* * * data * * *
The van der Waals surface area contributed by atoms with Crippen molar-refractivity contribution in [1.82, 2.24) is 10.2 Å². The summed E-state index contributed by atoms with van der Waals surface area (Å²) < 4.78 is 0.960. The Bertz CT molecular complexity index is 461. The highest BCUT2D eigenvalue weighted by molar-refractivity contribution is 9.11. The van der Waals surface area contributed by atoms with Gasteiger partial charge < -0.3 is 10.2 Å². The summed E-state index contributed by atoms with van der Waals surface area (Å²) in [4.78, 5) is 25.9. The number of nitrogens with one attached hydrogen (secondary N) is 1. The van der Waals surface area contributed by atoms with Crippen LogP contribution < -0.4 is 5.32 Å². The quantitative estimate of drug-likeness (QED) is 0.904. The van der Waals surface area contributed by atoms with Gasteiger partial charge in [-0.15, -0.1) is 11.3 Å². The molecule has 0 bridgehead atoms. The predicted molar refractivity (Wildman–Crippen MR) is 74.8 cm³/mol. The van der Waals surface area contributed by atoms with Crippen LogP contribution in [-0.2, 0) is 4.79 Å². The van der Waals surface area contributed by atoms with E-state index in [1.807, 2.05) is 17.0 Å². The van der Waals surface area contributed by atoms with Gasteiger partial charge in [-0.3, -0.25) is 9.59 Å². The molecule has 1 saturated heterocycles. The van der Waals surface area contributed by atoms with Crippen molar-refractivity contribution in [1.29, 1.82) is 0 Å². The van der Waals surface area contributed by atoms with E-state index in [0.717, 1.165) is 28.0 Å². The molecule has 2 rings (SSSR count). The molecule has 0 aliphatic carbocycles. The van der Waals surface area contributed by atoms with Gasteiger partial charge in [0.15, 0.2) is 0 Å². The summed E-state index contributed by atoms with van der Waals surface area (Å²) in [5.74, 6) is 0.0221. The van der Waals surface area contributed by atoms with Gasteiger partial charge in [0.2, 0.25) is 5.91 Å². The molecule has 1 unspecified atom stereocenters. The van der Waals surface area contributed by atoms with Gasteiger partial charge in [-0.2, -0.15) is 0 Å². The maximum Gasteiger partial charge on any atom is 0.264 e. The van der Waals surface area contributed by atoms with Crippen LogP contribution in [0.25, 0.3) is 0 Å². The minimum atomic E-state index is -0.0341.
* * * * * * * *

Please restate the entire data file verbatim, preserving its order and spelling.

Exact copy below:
The van der Waals surface area contributed by atoms with Crippen molar-refractivity contribution in [1.82, 2.24) is 10.2 Å². The summed E-state index contributed by atoms with van der Waals surface area (Å²) < 4.78 is 0.960. The Bertz CT molecular complexity index is 461. The highest BCUT2D eigenvalue weighted by molar-refractivity contribution is 9.11. The van der Waals surface area contributed by atoms with Gasteiger partial charge < -0.3 is 10.2 Å². The summed E-state index contributed by atoms with van der Waals surface area (Å²) in [4.78, 5) is 25.9. The number of nitrogens with one attached hydrogen (secondary N) is 1. The van der Waals surface area contributed by atoms with Crippen LogP contribution < -0.4 is 5.32 Å². The quantitative estimate of drug-likeness (QED) is 0.904. The van der Waals surface area contributed by atoms with Gasteiger partial charge in [-0.15, -0.1) is 11.3 Å². The molecule has 0 bridgehead atoms. The predicted molar refractivity (Wildman–Crippen MR) is 74.8 cm³/mol. The van der Waals surface area contributed by atoms with Crippen LogP contribution in [-0.2, 0) is 4.79 Å². The van der Waals surface area contributed by atoms with E-state index in [1.807, 2.05) is 17.0 Å². The van der Waals surface area contributed by atoms with Gasteiger partial charge in [-0.3, -0.25) is 9.59 Å². The molecule has 1 saturated heterocycles. The van der Waals surface area contributed by atoms with Crippen molar-refractivity contribution in [1.29, 1.82) is 0 Å². The van der Waals surface area contributed by atoms with E-state index in [0.717, 1.165) is 28.0 Å². The molecule has 2 rings (SSSR count). The molecule has 0 aliphatic carbocycles. The van der Waals surface area contributed by atoms with Gasteiger partial charge in [0.15, 0.2) is 0 Å². The summed E-state index contributed by atoms with van der Waals surface area (Å²) in [5.74, 6) is 0.0221. The van der Waals surface area contributed by atoms with Gasteiger partial charge in [0.2, 0.25) is 5.91 Å². The molecule has 1 unspecified atom stereocenters. The van der Waals surface area contributed by atoms with Gasteiger partial charge in [-0.2, -0.15) is 0 Å². The maximum Gasteiger partial charge on any atom is 0.264 e. The van der Waals surface area contributed by atoms with Crippen LogP contribution in [0.25, 0.3) is 0 Å². The minimum atomic E-state index is -0.0341.